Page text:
Yengibaryan, who explained the EU’s interest in stabilizing the region in terms of a common European identity and shared values, expressed no objection to the gas deal per se, considering the current energy supply crisis, but raised the possibility of attaching conditionalities. Citing a law in Germany and EU regulations on human rights in trade and supply lines, which should go into effect in 2023, he suggested something similar might be applied in the energy sector: one could forbid energy contracts if the revenue were used for anti-humanitarian purposes or for territorial aggression. Beyond this, he proposed enhanced cooperation with Europe, through the Caspian Sea and Central Asia, including Armenia. Though blockaded for decades, “we don’t have to be isolated,” he said, and “are interested in opening communications,” including energy pipelines through Armenia.

Kantian interjected that such projects could succeed only if Azerbaijani aggression were overcome, and asked whether Yengibaryan thought that pressure from the American government could be effective. The ambassador said that Azerbaijan was “not an easy partner,” and not only with regard to his country; Baku has ambitions for a “Greater Azerbaijan” and seeks to exploit the current fragile situation for its own purposes. But international law does exist and is respected, he said. As for negotiations with Azerbaijan, he explained the difference between press reports and reality, noting that the “not easy” partner would make agreements during talks, but then issue public statements to the contrary shortly thereafter.

To clarify Armenia’s position, Yengibaryan defined four pillars: 1) Nagorno Karabakh, contrary to Baku’s view, does exist, and the conflict exists; 2) the Republic of Armenia government wants to open communications and borders; 3) the Armenian/Azerbaijani border must be defined and respected, which means Azerbaijani troops occupying 150 square kilometers of Armenian territory must withdraw; and 4) the humanitarian issue must be solved, with regard to Armenian hostages, missing and killed. Though there are opposing views, the two sides must enter direct negotiations, Azerbaijan and Nagorno Karabakh.

But are these demands feasible? Regarding the occupied 150 square kilometers, Kantian asked point blank whether, considering that even Blinken’s demands for troop withdrawal had been in vain, it might be necessary to “deal with Aliyev differently,” to make him understand, he cannot renege on negotiated agreements. He cited the trilateral meeting on August 31 among Pashinyan, Aliyev and European Council president Charles Michel, where decisions were made, only to be ignored three weeks later when Azerbaijan attacked Armenia. Doesn’t he have a deaf ear? Kantian asked. Are there alternatives? Yengibaryan said he thought sanctions should be considered, including those that “play a preventive role.” In addition, Armenia needs more support. He recalled the immense multifaceted support that Turkey had provided Azerbaijan in the 2020 war. In this respect, he said Turkey had a “special responsibility,” and expressed hopes it would play a constructive role.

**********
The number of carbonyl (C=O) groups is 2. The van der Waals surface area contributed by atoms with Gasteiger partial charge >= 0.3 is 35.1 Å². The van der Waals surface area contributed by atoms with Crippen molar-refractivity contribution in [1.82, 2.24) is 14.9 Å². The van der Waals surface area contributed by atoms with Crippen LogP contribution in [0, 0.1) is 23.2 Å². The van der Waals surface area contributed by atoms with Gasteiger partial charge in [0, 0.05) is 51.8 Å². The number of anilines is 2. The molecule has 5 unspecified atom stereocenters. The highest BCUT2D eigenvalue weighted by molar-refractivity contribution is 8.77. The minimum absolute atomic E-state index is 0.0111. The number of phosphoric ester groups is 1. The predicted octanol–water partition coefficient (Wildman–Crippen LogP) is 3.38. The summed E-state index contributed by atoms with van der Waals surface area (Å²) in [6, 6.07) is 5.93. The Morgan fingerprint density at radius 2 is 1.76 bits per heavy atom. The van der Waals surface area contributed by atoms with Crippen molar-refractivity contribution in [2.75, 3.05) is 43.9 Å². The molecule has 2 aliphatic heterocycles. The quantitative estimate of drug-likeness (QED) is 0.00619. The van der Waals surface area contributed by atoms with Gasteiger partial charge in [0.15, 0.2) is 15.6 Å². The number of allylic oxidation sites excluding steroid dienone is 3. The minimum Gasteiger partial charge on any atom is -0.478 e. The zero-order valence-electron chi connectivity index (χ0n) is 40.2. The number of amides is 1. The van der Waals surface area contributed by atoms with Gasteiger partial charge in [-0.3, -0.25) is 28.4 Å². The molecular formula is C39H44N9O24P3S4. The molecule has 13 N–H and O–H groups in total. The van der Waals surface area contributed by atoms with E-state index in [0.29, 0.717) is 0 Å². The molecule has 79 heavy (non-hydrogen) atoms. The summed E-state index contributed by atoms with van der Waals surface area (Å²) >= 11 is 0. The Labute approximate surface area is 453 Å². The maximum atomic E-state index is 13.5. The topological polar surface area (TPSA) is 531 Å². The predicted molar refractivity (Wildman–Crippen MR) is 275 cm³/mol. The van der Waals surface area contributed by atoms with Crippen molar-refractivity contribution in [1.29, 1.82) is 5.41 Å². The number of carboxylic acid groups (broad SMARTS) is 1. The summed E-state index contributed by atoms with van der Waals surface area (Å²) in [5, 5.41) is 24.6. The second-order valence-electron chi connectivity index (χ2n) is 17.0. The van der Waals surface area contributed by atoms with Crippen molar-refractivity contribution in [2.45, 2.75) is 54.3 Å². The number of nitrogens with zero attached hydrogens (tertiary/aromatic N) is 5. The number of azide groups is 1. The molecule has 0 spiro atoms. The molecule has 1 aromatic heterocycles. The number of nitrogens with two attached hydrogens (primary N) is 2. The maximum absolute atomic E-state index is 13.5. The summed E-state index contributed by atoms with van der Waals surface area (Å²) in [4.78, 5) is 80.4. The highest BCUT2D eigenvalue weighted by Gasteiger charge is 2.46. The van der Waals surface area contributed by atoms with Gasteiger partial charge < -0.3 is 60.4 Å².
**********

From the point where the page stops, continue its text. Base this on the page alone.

Kantian believes that Armenia also needs to become stronger militarily. Aliyev had boasted that Armenia “had no army,” because he had destroyed it in 2020. If, in Kantian’s view, even pressure made by the American Secretary of State did not suffice to force Aliyev to withdraw his troops, wouldn’t it be better to enhance Armenia’s capabilities? Perhaps India could supply weaponry. The ambassador assured his host that Armenia is making reforms, also differentiating its arms suppliers, including domestic production. He underlined the importance of defense readiness, remarking that Armenia, in its long history, has never attacked another country. For the immediate future, he said, the government’s three priorities are education and research (including in the defense sector), peaceful neighborly relations, and defense capabilities. As for Aliyev’s claim that Armenia had no army, Yengibaryan wondered why the Azerbaijani leader would demand that that army must leave Karabakh. In truth, Aliyev must have been referring to the Nagorno Karabakh self-defense forces. He closed with the observation that such rhetoric is deployed also for internal consumption. Some layers of the population are not pro-government.